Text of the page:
Tough choice looms for Italy on China Belt and Road deal – DW – 05/18/2023
The lukewarm feelings of Giorgia Meloni, Italy’s far-right prime minister, toward China are no secret. Shortly before the election that propelled her to the head of a right-wing coalition last September, Meloni described Rome’s 2019 entry into the Belt and Road Initiative with a $2.5-billion (€2.31-billion) investment deal as “a big mistake.”
Beijing’s massive global infrastructure investment drive kicked off in 2013 with the aim of better connecting intercontinental trade infrastructure — and enhancing Chinese influence abroad. Rome’s nonbinding Memorandum of Understanding (MoU) with Beijing was inked just as many Western allies were hardening their stance on China.
Now that archconservative Meloni is in office and facing a decision about whether to renew it, she is keeping her cards a little closer to her chest. No decision on renewal or withdrawal has been made yet, she indicated ahead of this week’s G-7 summit in Japan.
The nonbinding infrastructure deal, which comprised dozens of cooperation agreements but failed to translate into a serious spending spree, is set to automatically renew for a further four years in March 2024, unless Meloni ends it.
With tensions between Beijing and the leaders of Taiwan on the rise, and Washington keen to have its close allies follow a strict line on China, there are more than a few who would like Meloni to let the agreement expire.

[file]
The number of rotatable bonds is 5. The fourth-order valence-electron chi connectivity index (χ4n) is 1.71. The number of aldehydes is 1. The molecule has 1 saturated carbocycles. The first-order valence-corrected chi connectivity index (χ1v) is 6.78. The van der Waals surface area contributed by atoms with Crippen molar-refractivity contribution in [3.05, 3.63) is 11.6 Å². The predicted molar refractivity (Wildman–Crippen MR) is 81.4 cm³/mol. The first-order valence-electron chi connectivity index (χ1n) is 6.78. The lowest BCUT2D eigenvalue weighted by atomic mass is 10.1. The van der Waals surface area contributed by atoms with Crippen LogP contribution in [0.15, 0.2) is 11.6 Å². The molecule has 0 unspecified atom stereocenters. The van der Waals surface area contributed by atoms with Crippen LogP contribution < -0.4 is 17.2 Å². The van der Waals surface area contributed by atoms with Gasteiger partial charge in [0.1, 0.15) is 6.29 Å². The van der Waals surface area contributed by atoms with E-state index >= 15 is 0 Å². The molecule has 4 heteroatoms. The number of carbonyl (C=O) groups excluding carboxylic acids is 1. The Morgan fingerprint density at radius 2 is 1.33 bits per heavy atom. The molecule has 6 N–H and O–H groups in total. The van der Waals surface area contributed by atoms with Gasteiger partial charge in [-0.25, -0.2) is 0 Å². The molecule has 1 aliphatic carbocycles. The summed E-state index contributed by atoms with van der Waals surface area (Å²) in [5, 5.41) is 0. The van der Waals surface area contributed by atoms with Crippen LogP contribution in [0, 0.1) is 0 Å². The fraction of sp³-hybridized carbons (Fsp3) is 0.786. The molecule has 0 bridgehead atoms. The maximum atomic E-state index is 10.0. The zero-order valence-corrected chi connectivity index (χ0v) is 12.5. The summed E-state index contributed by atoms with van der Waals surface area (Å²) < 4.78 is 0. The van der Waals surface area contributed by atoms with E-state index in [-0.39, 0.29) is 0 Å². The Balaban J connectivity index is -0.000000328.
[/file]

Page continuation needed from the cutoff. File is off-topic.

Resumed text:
Personal politics vs. political pragmatism
The Italian premier faces a delicate balancing act, stuck between Western diplomatic allies and a major trading partner.
“Meloni has always been a firm opponent of some of China’s behaviors,” Enrico Fardella, a China expert from the University of Naples, told DW via email. Even as sports minister during the 2008 Beijing Olympics, she criticized Beijing’s human rights record, especially in Tibet.
But her opposition also happens to be politically salient, Fardella added. Meloni’s coalition contains two parties — the League and Forza Italia, led by Matteo Salvini and billionaire Silvio Berlusconi respectively — that have been accused of inappropriate proximity to Russia in the wake of the war on Ukraine.
“Meloni’s position on China helps to balance her allies’ controversial positions on Russia, converge the coalition on a joint critical stance toward some of China’s global and domestic stances and [lend] an image of reliability over the new government in the eyes of Italy’s main allies,” Fardella concluded.
Meloni, whose Brothers of Italy party has neo-fascist roots, is keen to show she is a prime minister like any other, capable of working smoothly with partners on the world stage.
How we got here
So why did Italy sign up in the first place? It all started under Prime Minister Matteo Conte. In economic terms, the government was motivated by a desire not to miss out on a “piece of the pie,” as Federiga Bindi, then a fellow at the Carnegie Endowment for Peace, wrote at the time.